Eats, Shoots and Leaves
Our bias about the importance of rhetorical precision has been discussed and emphasized in other blogs. Hard to believe it took us almost ten years to read Lynne Truss’s book, “Eats, Shoots and Leaves”. Her primary chapter topics include the use or abuse of apostrophes, commas, dashes, and other. To understand the title, capture a copy yourself and note the logic that follows “A panda walks into a café . . .” Here are some of our favorite examples, copied dot for dot from the book, to prove the importance of a single dot of ink and how it could affect building consensus.
A woman, without her man, is nothing.
A woman: without her, man is nothing.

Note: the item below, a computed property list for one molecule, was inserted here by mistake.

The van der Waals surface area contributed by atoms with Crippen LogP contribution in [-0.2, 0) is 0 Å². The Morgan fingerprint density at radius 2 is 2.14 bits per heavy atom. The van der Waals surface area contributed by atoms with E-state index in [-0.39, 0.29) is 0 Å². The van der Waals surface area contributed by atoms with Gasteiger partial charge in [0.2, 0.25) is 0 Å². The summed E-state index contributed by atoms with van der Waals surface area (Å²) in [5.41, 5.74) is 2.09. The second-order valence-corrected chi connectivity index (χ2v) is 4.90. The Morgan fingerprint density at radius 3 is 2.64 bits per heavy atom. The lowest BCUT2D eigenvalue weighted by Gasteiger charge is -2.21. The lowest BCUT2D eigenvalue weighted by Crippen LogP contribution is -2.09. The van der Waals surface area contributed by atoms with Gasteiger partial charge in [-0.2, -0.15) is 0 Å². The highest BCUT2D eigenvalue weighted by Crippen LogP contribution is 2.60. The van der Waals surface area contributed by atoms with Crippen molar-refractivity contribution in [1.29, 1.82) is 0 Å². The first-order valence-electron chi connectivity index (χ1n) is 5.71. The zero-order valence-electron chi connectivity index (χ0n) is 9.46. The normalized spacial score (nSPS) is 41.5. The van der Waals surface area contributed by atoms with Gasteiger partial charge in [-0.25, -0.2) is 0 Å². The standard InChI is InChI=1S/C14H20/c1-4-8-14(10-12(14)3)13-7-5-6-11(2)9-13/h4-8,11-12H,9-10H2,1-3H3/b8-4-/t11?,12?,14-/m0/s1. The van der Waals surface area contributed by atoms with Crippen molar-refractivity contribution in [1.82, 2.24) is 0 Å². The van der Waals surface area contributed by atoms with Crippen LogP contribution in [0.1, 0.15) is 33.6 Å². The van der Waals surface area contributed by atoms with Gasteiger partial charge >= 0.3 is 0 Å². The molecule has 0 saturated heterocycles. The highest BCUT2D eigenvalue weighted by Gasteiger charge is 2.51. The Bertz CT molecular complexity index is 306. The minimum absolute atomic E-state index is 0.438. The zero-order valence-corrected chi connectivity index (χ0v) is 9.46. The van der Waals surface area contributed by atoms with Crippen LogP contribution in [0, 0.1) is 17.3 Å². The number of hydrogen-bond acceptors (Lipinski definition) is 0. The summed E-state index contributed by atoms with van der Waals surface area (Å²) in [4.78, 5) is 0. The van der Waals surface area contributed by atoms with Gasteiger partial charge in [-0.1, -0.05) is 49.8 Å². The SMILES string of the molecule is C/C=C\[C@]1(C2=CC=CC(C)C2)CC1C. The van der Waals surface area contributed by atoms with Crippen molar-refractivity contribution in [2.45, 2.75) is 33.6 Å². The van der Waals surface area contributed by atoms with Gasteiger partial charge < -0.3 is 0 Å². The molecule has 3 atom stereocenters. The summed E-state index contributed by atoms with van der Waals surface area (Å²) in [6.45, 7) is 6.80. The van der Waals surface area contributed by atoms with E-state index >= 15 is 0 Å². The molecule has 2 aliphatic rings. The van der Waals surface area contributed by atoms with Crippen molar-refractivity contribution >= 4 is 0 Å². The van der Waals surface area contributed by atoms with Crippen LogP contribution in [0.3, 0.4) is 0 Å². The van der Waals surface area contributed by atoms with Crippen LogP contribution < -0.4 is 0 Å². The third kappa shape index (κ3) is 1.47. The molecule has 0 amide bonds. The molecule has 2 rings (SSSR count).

“A re-formed rock band is quite different from a reformed one. Likewise, a long-standing friend is different from a long standing one. A cross-section of the public is quite different from a cross section of the public.”
Is it extra-marital sex or extra marital sex?
Is it a pickled-herring merchant or a pickled herring merchant?
If you are sensitive to details, you will enjoy this book, light reading or reading under a light. As Joseph Robertson wrote in 1785, “The art of punctuation is of infinite consequence in writing (NOTE: facilitative documenting); as it contributes to the perspicuity, and consequently to the beauty, of every composition.” This is one self-help book that gives you permission to love punctuation.
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- Learning to Use Punctuation (emilyjanuary.wordpress.com)
- How to Structure and Normalize a Discussion Around a “Many to Many” Dilemma (mgrush.com/blog)
- Beguiling Grammar (writeatyourownrisk.wordpress.com)